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Am I unreasonable to want a mature midwife who's had children?

(46 Posts)
bobthetomato Thu 04-Jun-15 23:07:25

First of all, I don't at all mean to insult all those highly-capable, hardworking, well-trained young midwives out there.

They are doing an excellent and vital job.

I'm just having a hormonal rant here.

With my first three pregnancies, the midwives I had were all older than me, and each of them had had children themselves. We had an excellent rapport, and they were able to speak to me from a place of shared experience. They were absolutely wonderful.

However, now with my fourth, perhaps because nine years have passed since my first pregnancy, every single midwife I've met (three so far) is almost young enough to be my own daughter. None of them have birthed children yet.

They have been lovely, professional, and kind, but I just feel unable to connect with them. Today I met two of them at the same time, and tried to talk through some of my apprehensions concerning my meeting with my consultant gynaecologist, who I feel is pushing me down a more medicalised route than I want.

They listened, but I just felt there was no real understanding of what I was trying to share.

It could just be a personality thing, and the fact that they are so young and haven't experienced pregnancy might have nothing to do with the fact that I'm failing to connect and communicate, and that I feel a lack of support and sympathy.

Having said that, the midwife who delivered my third baby hadn't had children either, and she was phenomenal. I couldn't have asked for anyone better.

So my issue isn't so much with the ones who help with the birth, but with the antenatal care, when I just want someone to talk to. Perhaps I just have an overly romanticised idea of the midwife as an older wise woman, a mentor almost, leading others down a path which she has travelled herself.

Am I unreasonable? Silly? Unfair? Ageist? Hormonal? Or all of the above?

CloserToFiftyThanTwenty Thu 04-Jun-15 23:08:22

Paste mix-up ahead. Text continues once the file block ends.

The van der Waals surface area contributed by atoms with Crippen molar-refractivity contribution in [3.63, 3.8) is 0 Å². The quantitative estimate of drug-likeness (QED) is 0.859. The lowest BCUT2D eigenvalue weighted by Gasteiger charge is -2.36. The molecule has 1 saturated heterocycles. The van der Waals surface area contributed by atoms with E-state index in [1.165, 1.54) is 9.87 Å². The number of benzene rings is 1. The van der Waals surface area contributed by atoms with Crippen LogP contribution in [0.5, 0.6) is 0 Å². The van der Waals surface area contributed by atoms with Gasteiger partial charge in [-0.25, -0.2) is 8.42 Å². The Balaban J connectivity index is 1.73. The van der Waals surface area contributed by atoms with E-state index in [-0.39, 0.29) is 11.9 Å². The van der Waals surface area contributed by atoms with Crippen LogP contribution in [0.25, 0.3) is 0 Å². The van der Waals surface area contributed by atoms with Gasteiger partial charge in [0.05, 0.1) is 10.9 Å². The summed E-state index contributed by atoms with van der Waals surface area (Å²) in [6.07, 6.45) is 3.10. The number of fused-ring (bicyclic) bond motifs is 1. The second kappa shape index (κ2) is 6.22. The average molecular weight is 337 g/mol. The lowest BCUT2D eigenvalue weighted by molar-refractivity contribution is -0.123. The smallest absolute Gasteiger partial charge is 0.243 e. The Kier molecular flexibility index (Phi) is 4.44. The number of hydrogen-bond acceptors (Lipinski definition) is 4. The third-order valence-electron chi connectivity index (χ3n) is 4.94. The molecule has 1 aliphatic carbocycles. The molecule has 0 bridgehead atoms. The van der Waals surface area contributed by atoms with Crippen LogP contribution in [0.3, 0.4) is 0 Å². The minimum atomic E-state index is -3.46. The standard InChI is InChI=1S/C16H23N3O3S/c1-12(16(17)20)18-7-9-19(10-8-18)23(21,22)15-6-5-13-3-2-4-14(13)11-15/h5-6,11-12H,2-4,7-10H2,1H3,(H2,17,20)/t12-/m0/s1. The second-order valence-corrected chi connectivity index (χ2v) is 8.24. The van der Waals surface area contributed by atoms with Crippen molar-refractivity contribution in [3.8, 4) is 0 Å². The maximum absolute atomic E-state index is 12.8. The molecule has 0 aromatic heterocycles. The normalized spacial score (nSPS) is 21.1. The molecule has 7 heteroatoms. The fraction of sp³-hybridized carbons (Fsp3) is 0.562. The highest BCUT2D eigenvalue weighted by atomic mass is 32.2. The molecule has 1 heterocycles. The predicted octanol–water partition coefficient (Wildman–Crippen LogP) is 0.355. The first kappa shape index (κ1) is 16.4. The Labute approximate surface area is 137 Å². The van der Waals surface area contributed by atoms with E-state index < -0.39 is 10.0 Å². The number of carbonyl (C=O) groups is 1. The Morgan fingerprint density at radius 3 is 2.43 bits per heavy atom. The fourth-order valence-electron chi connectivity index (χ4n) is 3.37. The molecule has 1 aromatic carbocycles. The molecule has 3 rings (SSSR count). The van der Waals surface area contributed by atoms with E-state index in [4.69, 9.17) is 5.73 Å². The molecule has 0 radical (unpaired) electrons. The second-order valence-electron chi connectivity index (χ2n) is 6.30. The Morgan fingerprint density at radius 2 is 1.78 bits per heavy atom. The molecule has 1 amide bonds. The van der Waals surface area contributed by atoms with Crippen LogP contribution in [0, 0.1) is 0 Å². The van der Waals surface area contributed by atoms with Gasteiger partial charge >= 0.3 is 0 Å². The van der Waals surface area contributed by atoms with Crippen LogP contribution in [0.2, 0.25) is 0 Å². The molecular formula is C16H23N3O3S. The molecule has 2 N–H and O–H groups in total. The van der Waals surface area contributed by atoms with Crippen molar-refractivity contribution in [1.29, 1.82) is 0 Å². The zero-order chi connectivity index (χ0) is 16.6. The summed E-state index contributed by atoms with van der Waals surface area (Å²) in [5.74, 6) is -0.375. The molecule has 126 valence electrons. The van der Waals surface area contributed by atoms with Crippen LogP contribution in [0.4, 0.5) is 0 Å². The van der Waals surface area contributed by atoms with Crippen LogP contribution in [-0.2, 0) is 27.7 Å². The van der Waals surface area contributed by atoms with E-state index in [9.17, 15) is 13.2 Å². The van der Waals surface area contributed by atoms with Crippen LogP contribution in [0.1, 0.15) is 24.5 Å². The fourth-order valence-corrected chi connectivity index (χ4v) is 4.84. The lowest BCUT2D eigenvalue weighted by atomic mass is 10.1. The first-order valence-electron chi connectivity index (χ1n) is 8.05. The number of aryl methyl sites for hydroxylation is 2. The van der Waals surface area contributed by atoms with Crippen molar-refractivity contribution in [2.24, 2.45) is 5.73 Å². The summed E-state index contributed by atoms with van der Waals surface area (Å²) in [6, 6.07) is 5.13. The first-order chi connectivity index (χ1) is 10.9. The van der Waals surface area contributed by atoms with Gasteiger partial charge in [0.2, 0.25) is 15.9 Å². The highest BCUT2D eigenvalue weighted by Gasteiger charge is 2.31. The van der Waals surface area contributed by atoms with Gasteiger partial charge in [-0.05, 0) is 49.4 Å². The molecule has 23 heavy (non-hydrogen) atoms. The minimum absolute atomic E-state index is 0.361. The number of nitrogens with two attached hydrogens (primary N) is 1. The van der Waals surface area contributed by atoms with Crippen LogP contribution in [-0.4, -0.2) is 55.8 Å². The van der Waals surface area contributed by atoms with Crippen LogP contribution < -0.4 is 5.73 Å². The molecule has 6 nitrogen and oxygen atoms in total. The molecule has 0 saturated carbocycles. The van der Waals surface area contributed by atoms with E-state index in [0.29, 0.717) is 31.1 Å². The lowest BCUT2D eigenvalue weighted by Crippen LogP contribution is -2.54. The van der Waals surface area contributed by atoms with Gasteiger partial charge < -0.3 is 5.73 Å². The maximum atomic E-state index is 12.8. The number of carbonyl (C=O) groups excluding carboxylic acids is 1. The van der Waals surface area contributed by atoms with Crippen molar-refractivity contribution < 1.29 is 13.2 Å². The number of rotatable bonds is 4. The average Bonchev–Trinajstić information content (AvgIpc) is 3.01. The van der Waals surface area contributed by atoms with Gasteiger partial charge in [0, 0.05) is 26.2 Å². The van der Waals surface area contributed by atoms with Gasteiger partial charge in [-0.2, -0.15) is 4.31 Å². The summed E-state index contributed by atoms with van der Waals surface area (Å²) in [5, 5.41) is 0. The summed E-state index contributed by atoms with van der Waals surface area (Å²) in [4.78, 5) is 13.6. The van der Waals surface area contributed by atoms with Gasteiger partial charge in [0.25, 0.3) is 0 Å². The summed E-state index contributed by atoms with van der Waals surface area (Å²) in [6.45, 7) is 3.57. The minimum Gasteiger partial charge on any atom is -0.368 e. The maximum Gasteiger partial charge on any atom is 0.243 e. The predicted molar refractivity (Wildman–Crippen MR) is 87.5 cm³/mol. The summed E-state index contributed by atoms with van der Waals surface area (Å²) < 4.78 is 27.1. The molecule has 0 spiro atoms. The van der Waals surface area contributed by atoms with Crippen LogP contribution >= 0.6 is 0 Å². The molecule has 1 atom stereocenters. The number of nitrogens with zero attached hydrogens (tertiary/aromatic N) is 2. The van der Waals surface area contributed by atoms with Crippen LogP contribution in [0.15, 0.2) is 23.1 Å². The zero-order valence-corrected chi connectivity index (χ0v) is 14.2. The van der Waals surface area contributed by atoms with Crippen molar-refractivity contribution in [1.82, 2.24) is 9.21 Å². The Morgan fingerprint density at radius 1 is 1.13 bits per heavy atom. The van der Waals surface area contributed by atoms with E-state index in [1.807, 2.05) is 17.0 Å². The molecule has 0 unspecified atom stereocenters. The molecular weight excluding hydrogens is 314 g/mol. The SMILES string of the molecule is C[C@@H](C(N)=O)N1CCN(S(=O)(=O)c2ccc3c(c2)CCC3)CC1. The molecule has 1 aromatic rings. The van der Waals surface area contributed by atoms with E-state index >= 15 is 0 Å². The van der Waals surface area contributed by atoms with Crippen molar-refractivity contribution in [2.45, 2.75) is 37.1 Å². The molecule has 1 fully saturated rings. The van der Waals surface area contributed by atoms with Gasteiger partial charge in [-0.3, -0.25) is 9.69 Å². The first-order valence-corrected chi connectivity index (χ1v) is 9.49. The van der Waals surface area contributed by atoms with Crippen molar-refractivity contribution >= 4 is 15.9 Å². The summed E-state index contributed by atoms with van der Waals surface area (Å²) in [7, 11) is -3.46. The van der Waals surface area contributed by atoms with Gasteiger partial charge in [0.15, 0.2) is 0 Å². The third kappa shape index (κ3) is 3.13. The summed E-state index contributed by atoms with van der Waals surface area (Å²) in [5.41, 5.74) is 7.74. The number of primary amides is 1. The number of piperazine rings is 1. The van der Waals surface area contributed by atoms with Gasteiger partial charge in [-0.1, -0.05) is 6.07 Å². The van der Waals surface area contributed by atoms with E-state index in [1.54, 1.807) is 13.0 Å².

All of the above, but understandably smile

CloserToFiftyThanTwenty Thu 04-Jun-15 23:09:28

I meant to say, I would have wanted Trixie from Call the Midwife even though she hadn't had children

spillyobeans Thu 04-Jun-15 23:13:05

You could ask for someone else/ a different doctor? Maybe its just those particular ones rather than their age/lack of children?

bobthetomato Fri 05-Jun-15 00:27:33

Thanks for the reality check. smile You're probably right, and it's a personality thing. We'll probably be moving before the baby comes, so hopefully I'll be able to find a midwife I can connect with!

spillyobeans Fri 05-Jun-15 00:32:02

No harm in asking for someone else if you feel youd connect better, especially when your not being mean or anything!

KatharineClifton Fri 05-Jun-15 00:46:24

The only midwife at the hospital that was in any way caring was a trainee.

Ask to see somebody other than your consultant. I refused mine as he was awful, and saw his deputy instead who was far better.

BlueBee Fri 05-Jun-15 05:33:40

I honestly think it depends on the individual. Some younger midwifes may be more in touch with the latest research and be more inclined to be progressive. Some older midwifes may be of the mindset of 'in my day' or 'when I gave birth it was like this .... ' . It really can go either way I think and is all about the individual midwife and being lucky to get one that you click with. Good luck. Either way you will be ok.

Feminstsahm Fri 05-Jun-15 05:40:55

My worse midwife by far was the one just back from maternity leave. I'd concentrate on getting a consultant you like though as that will affect your birth.

HoggleHoggle Fri 05-Jun-15 05:43:24

The nicest midwife when I gave birth was a trainee. She was the only one who noticed that I was utterly shellshocked by the birth, bordering on traumatised quite frankly, and she made a point of coming to find me on her next shift to see how I was doing. I really appreciated it. All the other midwives reactions were more 'you've had a baby, what do you expect?'. I'm all for tough love but I did find some of the more experienced midwives were totally blasé about the effect a bloody long and painful labour can have on someone.